Then we changed to the opposite extreme. The African now became a man and a brother. Religion and politics combined to shape this new African policy. The principles of the French Revolution which had emancipated Europe were applied to Africa; liberty, equality, and fraternity could turn bad Africans into good Europeans. The political system of the natives was ruthlessly destroyed in order to incorporate them as equals into the white system. The African was good as a potential European; his social and political culture was bad, barbarous, and only deserving to be stamped out root and branch.
In some of the British possessions in Africa the native just emerging from barbarism was accepted as an equal citizen with full political rights along with the whites. But his native institutions were ruthlessly proscribed and destroyed. The principle of equal rights was applied in its crudest form, and while it gave the native a semblance of equality with whites, which was little good to him, it destroyed the basis of his African system which was his highest good. These are the two extreme native policies which have prevailed in the past, and the second has been only less harmful than the first. If Africa has to be redeemed, if Africa has to make her own contribution to the world, if Africa is to take her rightful place among the continents, we shall have to proceed on different lines and evolve a policy which will not force her institutions into an alien European mould, but which preserve her unity with her own past, conserve what is precious in her past, and build her future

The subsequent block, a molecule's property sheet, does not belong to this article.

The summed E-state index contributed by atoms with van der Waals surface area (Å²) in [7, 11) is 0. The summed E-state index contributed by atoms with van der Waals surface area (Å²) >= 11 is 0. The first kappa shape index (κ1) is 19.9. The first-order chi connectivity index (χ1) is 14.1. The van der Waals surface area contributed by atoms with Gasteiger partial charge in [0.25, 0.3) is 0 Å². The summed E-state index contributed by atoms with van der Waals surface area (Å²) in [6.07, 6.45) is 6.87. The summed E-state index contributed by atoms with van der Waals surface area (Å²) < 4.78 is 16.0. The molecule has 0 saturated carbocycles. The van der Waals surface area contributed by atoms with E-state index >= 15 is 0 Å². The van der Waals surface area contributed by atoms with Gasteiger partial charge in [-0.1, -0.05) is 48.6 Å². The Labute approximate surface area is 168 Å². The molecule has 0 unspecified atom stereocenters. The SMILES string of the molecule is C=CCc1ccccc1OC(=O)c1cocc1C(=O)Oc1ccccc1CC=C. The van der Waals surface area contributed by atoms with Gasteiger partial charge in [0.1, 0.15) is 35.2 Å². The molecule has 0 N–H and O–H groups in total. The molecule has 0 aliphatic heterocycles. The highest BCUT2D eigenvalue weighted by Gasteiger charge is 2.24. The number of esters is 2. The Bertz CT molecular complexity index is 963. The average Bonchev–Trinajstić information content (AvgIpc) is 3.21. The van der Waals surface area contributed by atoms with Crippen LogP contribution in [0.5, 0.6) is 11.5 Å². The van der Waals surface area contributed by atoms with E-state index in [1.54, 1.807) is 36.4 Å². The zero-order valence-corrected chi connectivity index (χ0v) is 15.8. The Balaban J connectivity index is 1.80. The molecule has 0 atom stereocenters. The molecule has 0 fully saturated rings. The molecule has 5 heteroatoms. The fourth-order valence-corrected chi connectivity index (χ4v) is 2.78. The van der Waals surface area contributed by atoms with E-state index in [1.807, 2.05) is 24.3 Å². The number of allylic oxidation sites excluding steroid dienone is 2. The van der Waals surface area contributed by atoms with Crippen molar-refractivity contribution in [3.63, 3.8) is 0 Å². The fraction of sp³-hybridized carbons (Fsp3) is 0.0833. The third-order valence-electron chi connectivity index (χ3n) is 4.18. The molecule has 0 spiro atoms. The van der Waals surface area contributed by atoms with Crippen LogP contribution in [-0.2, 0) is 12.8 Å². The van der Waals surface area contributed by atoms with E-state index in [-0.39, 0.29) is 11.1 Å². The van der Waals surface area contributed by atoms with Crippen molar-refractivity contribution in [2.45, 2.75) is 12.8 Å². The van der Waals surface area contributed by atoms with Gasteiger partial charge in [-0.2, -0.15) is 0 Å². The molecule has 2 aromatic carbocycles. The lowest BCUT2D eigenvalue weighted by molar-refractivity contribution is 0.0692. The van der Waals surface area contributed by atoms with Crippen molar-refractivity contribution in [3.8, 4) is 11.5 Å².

progress and civilisation on specifically African foundations. That should be the new policy, and such a policy would be in line with the traditions of the British Empire. As I said on an occasion which has become historic: the British Empire does not stand for assimilation of its peoples into a common type, it does not stand for standardisation, but for the fullest, freest development of its peoples along their own specific lines. This principle applies not only to its European, but its Asiatic and its African constituents.It is a significant fact that this new orientation of African policy had its origin in South Africa, and that its author was Cecil Rhodes in his celebrated Glen Grey Act. Rhodes' African policy embodied two main ideas : white settlement to supply the steel framework and the stimulus for an enduring civilisation, and indigenous native institutions to express the specifically African character of the natives in their future development and civilisation. African policies should arise in Africa, with the living problems. And it is, therefore, significant that the lines on which the new Africa is being shaped are mainly of African origin.